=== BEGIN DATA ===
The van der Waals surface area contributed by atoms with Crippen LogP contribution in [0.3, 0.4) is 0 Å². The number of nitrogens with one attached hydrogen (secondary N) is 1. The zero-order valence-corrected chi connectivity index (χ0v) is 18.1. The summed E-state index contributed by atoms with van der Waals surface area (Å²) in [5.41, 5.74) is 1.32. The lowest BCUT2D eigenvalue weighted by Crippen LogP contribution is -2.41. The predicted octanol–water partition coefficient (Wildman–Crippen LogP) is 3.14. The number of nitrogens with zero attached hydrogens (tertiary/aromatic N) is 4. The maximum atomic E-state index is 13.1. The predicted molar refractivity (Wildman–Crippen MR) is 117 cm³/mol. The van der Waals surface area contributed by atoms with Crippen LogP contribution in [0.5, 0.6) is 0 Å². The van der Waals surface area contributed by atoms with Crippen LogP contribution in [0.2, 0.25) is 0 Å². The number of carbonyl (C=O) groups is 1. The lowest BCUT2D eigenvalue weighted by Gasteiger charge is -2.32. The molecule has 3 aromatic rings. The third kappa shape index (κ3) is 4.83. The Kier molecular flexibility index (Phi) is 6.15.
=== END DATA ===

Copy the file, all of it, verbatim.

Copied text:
The van der Waals surface area contributed by atoms with Crippen LogP contribution in [0.3, 0.4) is 0 Å². The number of nitrogens with one attached hydrogen (secondary N) is 1. The zero-order valence-corrected chi connectivity index (χ0v) is 18.1. The summed E-state index contributed by atoms with van der Waals surface area (Å²) in [5.41, 5.74) is 1.32. The lowest BCUT2D eigenvalue weighted by Crippen LogP contribution is -2.41. The predicted octanol–water partition coefficient (Wildman–Crippen LogP) is 3.14. The number of nitrogens with zero attached hydrogens (tertiary/aromatic N) is 4. The maximum atomic E-state index is 13.1. The predicted molar refractivity (Wildman–Crippen MR) is 117 cm³/mol. The van der Waals surface area contributed by atoms with Crippen LogP contribution in [0.5, 0.6) is 0 Å². The van der Waals surface area contributed by atoms with Crippen LogP contribution in [0.2, 0.25) is 0 Å². The number of carbonyl (C=O) groups is 1. The lowest BCUT2D eigenvalue weighted by Gasteiger charge is -2.32. The molecule has 3 aromatic rings. The third kappa shape index (κ3) is 4.83. The Kier molecular flexibility index (Phi) is 6.15.